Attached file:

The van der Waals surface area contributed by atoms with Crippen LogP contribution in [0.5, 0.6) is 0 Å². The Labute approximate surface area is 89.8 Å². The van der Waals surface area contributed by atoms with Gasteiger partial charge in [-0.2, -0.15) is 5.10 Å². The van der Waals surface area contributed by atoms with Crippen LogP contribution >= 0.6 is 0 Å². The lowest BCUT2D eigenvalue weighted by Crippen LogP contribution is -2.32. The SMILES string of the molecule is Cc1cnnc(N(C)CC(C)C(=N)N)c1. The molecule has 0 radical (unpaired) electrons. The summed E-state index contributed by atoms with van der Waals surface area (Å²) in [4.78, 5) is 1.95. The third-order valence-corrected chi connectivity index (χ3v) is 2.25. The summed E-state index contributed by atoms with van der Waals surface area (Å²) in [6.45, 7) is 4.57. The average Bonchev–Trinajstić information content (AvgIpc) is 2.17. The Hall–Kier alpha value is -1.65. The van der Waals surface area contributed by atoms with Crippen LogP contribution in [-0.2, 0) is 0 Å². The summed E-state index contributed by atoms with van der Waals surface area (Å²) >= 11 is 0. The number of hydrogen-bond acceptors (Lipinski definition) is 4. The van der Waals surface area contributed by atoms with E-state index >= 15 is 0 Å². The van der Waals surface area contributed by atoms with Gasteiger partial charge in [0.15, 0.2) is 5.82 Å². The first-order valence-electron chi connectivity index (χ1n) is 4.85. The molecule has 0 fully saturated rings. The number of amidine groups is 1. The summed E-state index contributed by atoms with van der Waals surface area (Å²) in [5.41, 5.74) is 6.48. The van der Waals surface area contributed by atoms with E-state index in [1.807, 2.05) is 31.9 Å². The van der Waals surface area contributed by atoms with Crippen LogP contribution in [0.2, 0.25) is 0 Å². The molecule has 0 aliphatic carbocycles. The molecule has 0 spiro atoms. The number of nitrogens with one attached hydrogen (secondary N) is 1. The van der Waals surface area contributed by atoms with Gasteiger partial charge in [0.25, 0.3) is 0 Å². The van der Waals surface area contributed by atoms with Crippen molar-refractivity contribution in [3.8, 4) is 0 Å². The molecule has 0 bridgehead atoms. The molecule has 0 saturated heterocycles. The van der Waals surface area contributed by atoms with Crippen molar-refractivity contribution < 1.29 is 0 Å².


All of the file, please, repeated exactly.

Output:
The van der Waals surface area contributed by atoms with Crippen LogP contribution in [0.5, 0.6) is 0 Å². The Labute approximate surface area is 89.8 Å². The van der Waals surface area contributed by atoms with Gasteiger partial charge in [-0.2, -0.15) is 5.10 Å². The van der Waals surface area contributed by atoms with Crippen LogP contribution >= 0.6 is 0 Å². The lowest BCUT2D eigenvalue weighted by Crippen LogP contribution is -2.32. The SMILES string of the molecule is Cc1cnnc(N(C)CC(C)C(=N)N)c1. The molecule has 0 radical (unpaired) electrons. The summed E-state index contributed by atoms with van der Waals surface area (Å²) in [4.78, 5) is 1.95. The third-order valence-corrected chi connectivity index (χ3v) is 2.25. The summed E-state index contributed by atoms with van der Waals surface area (Å²) in [6.45, 7) is 4.57. The average Bonchev–Trinajstić information content (AvgIpc) is 2.17. The Hall–Kier alpha value is -1.65. The van der Waals surface area contributed by atoms with Crippen LogP contribution in [-0.2, 0) is 0 Å². The summed E-state index contributed by atoms with van der Waals surface area (Å²) >= 11 is 0. The number of hydrogen-bond acceptors (Lipinski definition) is 4. The van der Waals surface area contributed by atoms with E-state index >= 15 is 0 Å². The van der Waals surface area contributed by atoms with Gasteiger partial charge in [0.15, 0.2) is 5.82 Å². The first-order valence-electron chi connectivity index (χ1n) is 4.85. The molecule has 0 fully saturated rings. The number of amidine groups is 1. The summed E-state index contributed by atoms with van der Waals surface area (Å²) in [5.41, 5.74) is 6.48. The van der Waals surface area contributed by atoms with E-state index in [1.807, 2.05) is 31.9 Å². The van der Waals surface area contributed by atoms with Crippen LogP contribution in [0.2, 0.25) is 0 Å². The molecule has 0 aliphatic carbocycles. The molecule has 0 spiro atoms. The number of nitrogens with one attached hydrogen (secondary N) is 1. The van der Waals surface area contributed by atoms with Gasteiger partial charge in [0.25, 0.3) is 0 Å². The van der Waals surface area contributed by atoms with Crippen molar-refractivity contribution in [3.8, 4) is 0 Å². The molecule has 0 bridgehead atoms. The molecule has 0 saturated heterocycles. The van der Waals surface area contributed by atoms with Crippen molar-refractivity contribution < 1.29 is 0 Å².